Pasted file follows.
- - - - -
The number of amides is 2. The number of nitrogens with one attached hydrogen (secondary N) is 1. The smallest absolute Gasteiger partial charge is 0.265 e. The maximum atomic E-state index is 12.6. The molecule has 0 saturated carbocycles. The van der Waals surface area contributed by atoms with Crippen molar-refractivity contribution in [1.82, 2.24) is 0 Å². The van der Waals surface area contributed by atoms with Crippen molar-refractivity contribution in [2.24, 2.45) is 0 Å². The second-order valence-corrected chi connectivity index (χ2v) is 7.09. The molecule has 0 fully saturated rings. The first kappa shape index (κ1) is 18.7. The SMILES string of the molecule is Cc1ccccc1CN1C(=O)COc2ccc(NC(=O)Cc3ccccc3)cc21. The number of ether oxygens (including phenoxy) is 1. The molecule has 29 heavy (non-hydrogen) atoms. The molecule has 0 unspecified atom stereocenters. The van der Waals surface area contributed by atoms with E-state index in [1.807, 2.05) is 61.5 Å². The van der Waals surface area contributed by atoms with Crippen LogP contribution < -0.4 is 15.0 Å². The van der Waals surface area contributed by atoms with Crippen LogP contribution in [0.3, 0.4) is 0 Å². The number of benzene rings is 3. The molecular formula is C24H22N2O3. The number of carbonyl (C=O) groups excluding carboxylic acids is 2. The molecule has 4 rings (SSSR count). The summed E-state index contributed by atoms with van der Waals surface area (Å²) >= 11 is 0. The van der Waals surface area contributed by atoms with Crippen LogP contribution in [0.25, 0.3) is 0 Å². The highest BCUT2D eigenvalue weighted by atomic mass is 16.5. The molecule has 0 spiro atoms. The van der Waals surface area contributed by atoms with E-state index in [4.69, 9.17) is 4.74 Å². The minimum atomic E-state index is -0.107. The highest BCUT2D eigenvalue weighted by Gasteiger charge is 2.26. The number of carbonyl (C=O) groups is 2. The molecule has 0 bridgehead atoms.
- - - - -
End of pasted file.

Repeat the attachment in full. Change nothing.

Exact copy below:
The number of amides is 2. The number of nitrogens with one attached hydrogen (secondary N) is 1. The smallest absolute Gasteiger partial charge is 0.265 e. The maximum atomic E-state index is 12.6. The molecule has 0 saturated carbocycles. The van der Waals surface area contributed by atoms with Crippen molar-refractivity contribution in [1.82, 2.24) is 0 Å². The van der Waals surface area contributed by atoms with Crippen molar-refractivity contribution in [2.24, 2.45) is 0 Å². The second-order valence-corrected chi connectivity index (χ2v) is 7.09. The molecule has 0 fully saturated rings. The first kappa shape index (κ1) is 18.7. The SMILES string of the molecule is Cc1ccccc1CN1C(=O)COc2ccc(NC(=O)Cc3ccccc3)cc21. The number of ether oxygens (including phenoxy) is 1. The molecule has 29 heavy (non-hydrogen) atoms. The molecule has 0 unspecified atom stereocenters. The van der Waals surface area contributed by atoms with E-state index in [1.807, 2.05) is 61.5 Å². The van der Waals surface area contributed by atoms with Crippen LogP contribution < -0.4 is 15.0 Å². The van der Waals surface area contributed by atoms with Crippen LogP contribution in [0.3, 0.4) is 0 Å². The number of benzene rings is 3. The molecular formula is C24H22N2O3. The number of carbonyl (C=O) groups excluding carboxylic acids is 2. The molecule has 4 rings (SSSR count). The summed E-state index contributed by atoms with van der Waals surface area (Å²) >= 11 is 0. The van der Waals surface area contributed by atoms with Crippen LogP contribution in [0.25, 0.3) is 0 Å². The highest BCUT2D eigenvalue weighted by atomic mass is 16.5. The molecule has 0 spiro atoms. The van der Waals surface area contributed by atoms with E-state index in [4.69, 9.17) is 4.74 Å². The minimum atomic E-state index is -0.107. The highest BCUT2D eigenvalue weighted by Gasteiger charge is 2.26. The number of carbonyl (C=O) groups is 2. The molecule has 0 bridgehead atoms.